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VOLUME 13 , ISSUE 1 ( March, 2009 ) > List of Articles


The diagnosis of brain death

Mridula Pawar, Ajay Kumar Goila

Keywords : Apnoea test, brain stem function, brain stem reflexes, confounding and compatible conditions

Citation Information : Pawar M, Goila AK. The diagnosis of brain death. Indian J Crit Care Med 2009; 13 (1):7-11.

DOI: 10.4103/0972-5229.53108

License: CC BY-ND 3.0

Published Online: 01-04-2012

Copyright Statement:  Copyright © 2009; The Author(s).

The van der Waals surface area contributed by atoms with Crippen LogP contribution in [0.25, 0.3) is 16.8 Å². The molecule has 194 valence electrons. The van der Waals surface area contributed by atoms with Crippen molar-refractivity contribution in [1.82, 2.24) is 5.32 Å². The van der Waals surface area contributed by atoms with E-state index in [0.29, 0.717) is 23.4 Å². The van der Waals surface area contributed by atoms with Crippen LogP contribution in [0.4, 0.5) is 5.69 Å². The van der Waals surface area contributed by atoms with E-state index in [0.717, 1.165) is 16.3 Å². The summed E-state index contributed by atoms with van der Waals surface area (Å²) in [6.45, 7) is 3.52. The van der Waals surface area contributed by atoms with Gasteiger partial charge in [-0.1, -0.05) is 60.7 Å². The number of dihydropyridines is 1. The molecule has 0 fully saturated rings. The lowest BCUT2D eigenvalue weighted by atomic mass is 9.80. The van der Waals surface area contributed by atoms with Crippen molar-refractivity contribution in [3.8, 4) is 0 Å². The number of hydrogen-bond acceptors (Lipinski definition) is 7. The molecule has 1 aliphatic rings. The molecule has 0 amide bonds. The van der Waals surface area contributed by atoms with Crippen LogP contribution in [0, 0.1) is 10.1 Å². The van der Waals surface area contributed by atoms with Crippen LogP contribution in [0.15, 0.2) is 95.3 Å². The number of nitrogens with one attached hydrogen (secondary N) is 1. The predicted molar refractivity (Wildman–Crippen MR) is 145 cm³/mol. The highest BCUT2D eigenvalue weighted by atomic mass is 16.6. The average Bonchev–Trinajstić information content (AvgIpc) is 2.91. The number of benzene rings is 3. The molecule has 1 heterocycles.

Physicians, health care workers, members of the clergy, and laypeople throughout the world have accepted fully that a person is dead when his or her brain is dead. Although the widespread use of mechanical ventilators and other advanced critical care services have transformed the course of terminal neurologic disorders. Vital functions can now be maintained artificially for a long period of time after the brain has ceased to function. There is a need to diagnose brain death with utmost accuracy and urgency because of an increased awareness amongst the masses for an early diagnosis of brain death and the requirements of organ retrieval for transplantation. Physicians need not be, or consult with, a neurologist or neurosurgeon in order to determine brain death. The purpose of this review article is to provide health care providers in India with requirements for determining brain death, increase knowledge amongst health care practitioners about the clinical evaluation of brain death, and reduce the potential for variations in brain death determination policies and practices amongst facilities and practitioners. Process for brain death certification has been discussed under the following: 1. Identification of history or physical examination findings that provide a clear etiology of brain dysfunction. 2. Exclusion of any condition that might confound the subsequent examination of cortical or brain stem function. 3. Performance of a complete neurological examination including the standard apnea test and 10 minute apnea test. 4. Assessment of brainstem reflexes. 5. Clinical observations compatible with the diagnosis of brain death. 6. Responsibilities of physicians. 7. Notify next of kin. 8. Interval observation period. 9. Repeat clinical assessment of brain stem reflexes. 10. Confirmatory testing as indicated. 11. Certification and brain death documentation.

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